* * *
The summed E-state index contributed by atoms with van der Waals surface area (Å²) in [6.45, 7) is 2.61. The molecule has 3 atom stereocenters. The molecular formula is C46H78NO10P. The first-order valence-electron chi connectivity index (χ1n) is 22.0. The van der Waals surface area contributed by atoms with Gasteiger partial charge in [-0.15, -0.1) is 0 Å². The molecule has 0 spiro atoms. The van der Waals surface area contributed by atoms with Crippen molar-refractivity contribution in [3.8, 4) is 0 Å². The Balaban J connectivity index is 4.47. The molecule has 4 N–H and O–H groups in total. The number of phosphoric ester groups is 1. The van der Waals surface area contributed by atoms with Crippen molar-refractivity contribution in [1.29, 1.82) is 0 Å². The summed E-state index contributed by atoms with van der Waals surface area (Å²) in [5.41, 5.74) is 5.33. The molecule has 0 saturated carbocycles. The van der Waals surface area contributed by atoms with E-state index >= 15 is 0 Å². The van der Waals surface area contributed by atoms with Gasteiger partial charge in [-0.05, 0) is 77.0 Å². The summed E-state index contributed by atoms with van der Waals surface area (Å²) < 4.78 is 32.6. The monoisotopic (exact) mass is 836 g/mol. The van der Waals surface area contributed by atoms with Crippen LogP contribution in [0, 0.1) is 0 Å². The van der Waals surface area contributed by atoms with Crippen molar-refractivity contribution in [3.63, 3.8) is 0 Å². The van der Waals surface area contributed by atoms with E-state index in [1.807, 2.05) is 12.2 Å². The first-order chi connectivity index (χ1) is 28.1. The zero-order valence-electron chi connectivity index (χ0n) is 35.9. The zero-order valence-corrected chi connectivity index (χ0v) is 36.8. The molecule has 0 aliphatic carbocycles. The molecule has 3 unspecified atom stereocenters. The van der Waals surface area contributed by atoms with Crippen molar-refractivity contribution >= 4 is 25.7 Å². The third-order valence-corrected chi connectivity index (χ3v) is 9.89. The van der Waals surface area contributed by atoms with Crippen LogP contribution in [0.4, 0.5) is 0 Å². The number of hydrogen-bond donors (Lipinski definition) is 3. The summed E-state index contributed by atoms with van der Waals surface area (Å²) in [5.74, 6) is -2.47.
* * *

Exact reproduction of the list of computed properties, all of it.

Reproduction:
The summed E-state index contributed by atoms with van der Waals surface area (Å²) in [6.45, 7) is 2.61. The molecule has 3 atom stereocenters. The molecular formula is C46H78NO10P. The first-order valence-electron chi connectivity index (χ1n) is 22.0. The van der Waals surface area contributed by atoms with Gasteiger partial charge in [-0.15, -0.1) is 0 Å². The molecule has 0 spiro atoms. The van der Waals surface area contributed by atoms with Crippen molar-refractivity contribution in [3.8, 4) is 0 Å². The Balaban J connectivity index is 4.47. The molecule has 4 N–H and O–H groups in total. The number of phosphoric ester groups is 1. The van der Waals surface area contributed by atoms with Crippen molar-refractivity contribution in [1.29, 1.82) is 0 Å². The summed E-state index contributed by atoms with van der Waals surface area (Å²) in [5.41, 5.74) is 5.33. The molecule has 0 saturated carbocycles. The van der Waals surface area contributed by atoms with E-state index >= 15 is 0 Å². The van der Waals surface area contributed by atoms with Gasteiger partial charge in [-0.05, 0) is 77.0 Å². The summed E-state index contributed by atoms with van der Waals surface area (Å²) < 4.78 is 32.6. The monoisotopic (exact) mass is 836 g/mol. The van der Waals surface area contributed by atoms with Crippen LogP contribution in [0, 0.1) is 0 Å². The van der Waals surface area contributed by atoms with Crippen molar-refractivity contribution in [3.63, 3.8) is 0 Å². The van der Waals surface area contributed by atoms with E-state index in [1.807, 2.05) is 12.2 Å². The first-order chi connectivity index (χ1) is 28.1. The zero-order valence-electron chi connectivity index (χ0n) is 35.9. The zero-order valence-corrected chi connectivity index (χ0v) is 36.8. The molecule has 0 aliphatic carbocycles. The molecule has 3 unspecified atom stereocenters. The van der Waals surface area contributed by atoms with Crippen molar-refractivity contribution >= 4 is 25.7 Å². The third-order valence-corrected chi connectivity index (χ3v) is 9.89. The van der Waals surface area contributed by atoms with Crippen LogP contribution in [0.4, 0.5) is 0 Å². The number of hydrogen-bond donors (Lipinski definition) is 3. The summed E-state index contributed by atoms with van der Waals surface area (Å²) in [5.74, 6) is -2.47.